Haksar is a Kashmiri caste. They are native to the Kashmir Valley within the disputed Jammu and Kashmir; however, some Haksars are Kashmiri Pandits, who have a long tradition of Indian administrative service based on fluency in a link language - Persian under the Mughuls and English under the British. In light of this fact, the Haksar family historically became a prominent administrative family in other parts of India, namely in Indore and Gwalior.
- Panorama of Indian Anthroponomy: An Historical, Socio-Cultural and Linguistic Analysis of Indian Personal Names. Mittal Publication. Retrieved 2007-03-25.
Kashmir: Naming patterns of the Kashmiri Pandits are almost the same as are found there among the Brahmins of the centro-eastern region with componential preferences with regard to the second component. Some of these are: (1) + Narayan: Jagdish - (Sapru), Anand - (Mulla), Parameshwar - (Haksar), Hriday - (Kunjru), Jagat-,Laxmi-,Brij-,Shyam-,etc. (2) + Krisn: Roop-, Maharaj-, Brij-, Avta-, Tej-, Mohan-, Hari-, Kumar-, Jay-, Pyare-, Nipun-, Apurv-, etc. (3) + Nath: Hriday-, Omkar-, Raghu-, Amar-, Balji-, etc. (4) + Lal: Moti-, Jawahar-, Krishan-, Ziya-. Moreover, at present the names of Kashmiri Pandits are drawn from the same sources as by the Hindus of northern India, but some of the names of the Kashmiri Pandits, recorded in earlier literary works show that names drawn from Persian sources too were current among them. e.g. Aftab Pandit, Balkak Dar, etc. Interestingly, in Kashmiri 'Pandit' surname is attested with Muslims as well, e.g. Mohd Shafi Pandit, Charman J & K Public Service Commission.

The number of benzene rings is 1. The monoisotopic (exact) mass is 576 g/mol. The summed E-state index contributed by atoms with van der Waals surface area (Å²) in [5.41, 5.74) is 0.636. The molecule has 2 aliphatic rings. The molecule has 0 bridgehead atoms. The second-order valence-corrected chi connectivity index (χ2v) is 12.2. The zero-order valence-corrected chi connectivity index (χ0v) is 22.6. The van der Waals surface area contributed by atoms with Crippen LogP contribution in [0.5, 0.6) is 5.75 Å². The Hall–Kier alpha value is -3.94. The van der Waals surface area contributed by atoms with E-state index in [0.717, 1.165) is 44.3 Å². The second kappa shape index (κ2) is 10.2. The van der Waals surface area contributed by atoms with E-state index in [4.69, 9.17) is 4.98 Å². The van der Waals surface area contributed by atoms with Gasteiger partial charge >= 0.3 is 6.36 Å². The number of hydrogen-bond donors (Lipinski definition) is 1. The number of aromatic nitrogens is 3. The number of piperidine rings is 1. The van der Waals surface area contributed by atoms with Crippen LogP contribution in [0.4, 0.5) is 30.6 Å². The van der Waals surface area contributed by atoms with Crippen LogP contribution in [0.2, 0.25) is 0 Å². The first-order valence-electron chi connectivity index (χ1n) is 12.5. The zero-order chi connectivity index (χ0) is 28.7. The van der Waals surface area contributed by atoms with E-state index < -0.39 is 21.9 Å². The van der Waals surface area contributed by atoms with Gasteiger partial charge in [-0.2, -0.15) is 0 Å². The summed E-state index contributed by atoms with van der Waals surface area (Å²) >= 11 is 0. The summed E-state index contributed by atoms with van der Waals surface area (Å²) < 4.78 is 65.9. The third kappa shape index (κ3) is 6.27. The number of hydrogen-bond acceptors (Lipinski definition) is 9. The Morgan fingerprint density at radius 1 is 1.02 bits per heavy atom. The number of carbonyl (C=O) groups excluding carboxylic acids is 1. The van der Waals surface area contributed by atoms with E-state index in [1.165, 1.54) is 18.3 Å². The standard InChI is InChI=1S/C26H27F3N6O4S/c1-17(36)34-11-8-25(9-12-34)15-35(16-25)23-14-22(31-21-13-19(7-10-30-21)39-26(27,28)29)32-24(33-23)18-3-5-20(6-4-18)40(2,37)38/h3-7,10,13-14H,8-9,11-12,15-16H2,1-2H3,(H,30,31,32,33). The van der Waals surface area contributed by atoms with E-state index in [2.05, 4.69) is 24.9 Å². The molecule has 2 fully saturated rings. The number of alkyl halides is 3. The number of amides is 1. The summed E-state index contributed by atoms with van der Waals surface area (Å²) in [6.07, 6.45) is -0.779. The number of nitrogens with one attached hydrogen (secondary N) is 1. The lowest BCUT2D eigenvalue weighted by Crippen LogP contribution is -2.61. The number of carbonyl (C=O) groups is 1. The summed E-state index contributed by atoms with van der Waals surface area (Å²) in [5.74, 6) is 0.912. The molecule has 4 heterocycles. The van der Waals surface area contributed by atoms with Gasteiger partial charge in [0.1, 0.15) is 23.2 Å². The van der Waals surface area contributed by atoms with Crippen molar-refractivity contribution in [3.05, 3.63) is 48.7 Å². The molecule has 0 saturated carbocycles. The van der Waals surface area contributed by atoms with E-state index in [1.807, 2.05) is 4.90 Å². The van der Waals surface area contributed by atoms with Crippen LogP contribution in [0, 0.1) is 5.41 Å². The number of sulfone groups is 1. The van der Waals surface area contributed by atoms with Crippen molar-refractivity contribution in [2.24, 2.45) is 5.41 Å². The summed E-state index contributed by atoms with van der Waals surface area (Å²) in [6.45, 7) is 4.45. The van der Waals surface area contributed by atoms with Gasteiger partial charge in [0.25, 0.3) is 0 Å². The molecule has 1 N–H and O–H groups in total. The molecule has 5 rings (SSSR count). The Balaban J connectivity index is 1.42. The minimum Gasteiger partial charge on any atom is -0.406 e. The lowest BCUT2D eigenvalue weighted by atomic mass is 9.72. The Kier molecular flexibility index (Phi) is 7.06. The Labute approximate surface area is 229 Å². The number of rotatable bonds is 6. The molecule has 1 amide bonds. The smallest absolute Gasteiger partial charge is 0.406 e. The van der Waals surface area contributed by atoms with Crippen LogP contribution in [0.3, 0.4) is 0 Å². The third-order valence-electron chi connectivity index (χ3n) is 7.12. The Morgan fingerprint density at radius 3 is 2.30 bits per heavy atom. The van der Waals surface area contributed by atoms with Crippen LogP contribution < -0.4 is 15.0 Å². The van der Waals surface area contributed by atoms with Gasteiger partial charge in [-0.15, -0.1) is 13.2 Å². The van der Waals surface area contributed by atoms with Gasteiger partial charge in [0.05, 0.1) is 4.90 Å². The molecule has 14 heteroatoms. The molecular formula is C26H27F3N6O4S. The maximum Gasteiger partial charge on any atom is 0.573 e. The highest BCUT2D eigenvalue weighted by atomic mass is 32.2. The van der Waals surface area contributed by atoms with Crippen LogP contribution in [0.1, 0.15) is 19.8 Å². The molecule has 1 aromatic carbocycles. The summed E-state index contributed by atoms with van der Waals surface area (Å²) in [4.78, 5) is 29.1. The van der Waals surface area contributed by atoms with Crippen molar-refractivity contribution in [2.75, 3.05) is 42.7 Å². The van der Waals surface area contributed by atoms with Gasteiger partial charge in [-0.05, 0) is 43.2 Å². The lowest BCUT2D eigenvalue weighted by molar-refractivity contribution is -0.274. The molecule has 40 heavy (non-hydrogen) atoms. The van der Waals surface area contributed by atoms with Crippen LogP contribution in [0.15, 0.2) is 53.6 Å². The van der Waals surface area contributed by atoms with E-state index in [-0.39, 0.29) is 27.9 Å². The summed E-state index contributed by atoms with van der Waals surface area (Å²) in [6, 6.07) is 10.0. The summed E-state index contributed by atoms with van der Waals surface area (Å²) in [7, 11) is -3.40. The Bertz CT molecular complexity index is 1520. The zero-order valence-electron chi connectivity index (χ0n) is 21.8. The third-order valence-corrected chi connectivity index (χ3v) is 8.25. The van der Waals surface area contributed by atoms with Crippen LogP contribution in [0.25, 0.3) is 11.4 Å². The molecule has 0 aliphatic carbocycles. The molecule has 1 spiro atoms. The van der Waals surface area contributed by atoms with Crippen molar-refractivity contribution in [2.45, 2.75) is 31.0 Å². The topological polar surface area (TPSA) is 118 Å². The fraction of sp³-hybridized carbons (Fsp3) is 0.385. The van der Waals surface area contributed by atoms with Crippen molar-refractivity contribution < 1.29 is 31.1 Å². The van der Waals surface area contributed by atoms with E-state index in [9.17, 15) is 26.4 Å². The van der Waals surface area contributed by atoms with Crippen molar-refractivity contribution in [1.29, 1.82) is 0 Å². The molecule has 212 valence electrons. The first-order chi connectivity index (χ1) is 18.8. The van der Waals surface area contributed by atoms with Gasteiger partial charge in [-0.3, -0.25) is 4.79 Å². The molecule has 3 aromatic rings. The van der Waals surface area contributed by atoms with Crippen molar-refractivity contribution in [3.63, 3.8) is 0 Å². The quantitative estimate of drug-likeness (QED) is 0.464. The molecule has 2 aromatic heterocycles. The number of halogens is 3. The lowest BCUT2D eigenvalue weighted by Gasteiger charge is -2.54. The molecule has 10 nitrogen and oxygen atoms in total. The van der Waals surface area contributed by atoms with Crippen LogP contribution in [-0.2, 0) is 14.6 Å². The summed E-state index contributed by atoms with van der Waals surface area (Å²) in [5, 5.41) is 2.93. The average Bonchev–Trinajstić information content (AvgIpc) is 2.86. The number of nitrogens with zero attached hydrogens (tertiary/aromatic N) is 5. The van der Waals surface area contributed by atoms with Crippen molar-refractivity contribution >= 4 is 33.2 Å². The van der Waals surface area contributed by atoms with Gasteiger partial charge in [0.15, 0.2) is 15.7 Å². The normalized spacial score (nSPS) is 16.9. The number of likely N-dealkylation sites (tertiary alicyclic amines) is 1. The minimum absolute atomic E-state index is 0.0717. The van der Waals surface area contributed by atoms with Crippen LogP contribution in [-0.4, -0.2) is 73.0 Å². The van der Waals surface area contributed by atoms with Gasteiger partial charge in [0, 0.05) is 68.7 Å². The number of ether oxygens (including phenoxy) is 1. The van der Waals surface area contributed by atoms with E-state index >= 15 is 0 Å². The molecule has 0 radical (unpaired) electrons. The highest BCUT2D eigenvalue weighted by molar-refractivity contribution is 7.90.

- The New Cambridge History of India, Volume 3, Part 6: The Indian Princes and their States. Cambridge University Press. Retrieved 2007-03-25.
Kashmiri brahman pandits who, like the Bengali kaayasths, had a long tradition of administrative service based on fluency in a link language - initially Persian under the Mughals and then English under the British - had migrated to Delhi, Lucknow and Lahore from the late eighteenth century onward. By the 1820s they had entered princely states as educators and administrators. The Haksar family was prominent in Indore and Gwailor, the Kak family in Jodhpur, and others in Bharatpur.
- Mitra, Ashok (12 December 1998). "The P.N.Haksar Story". Rediff.com. Retrieved 8 July 2012.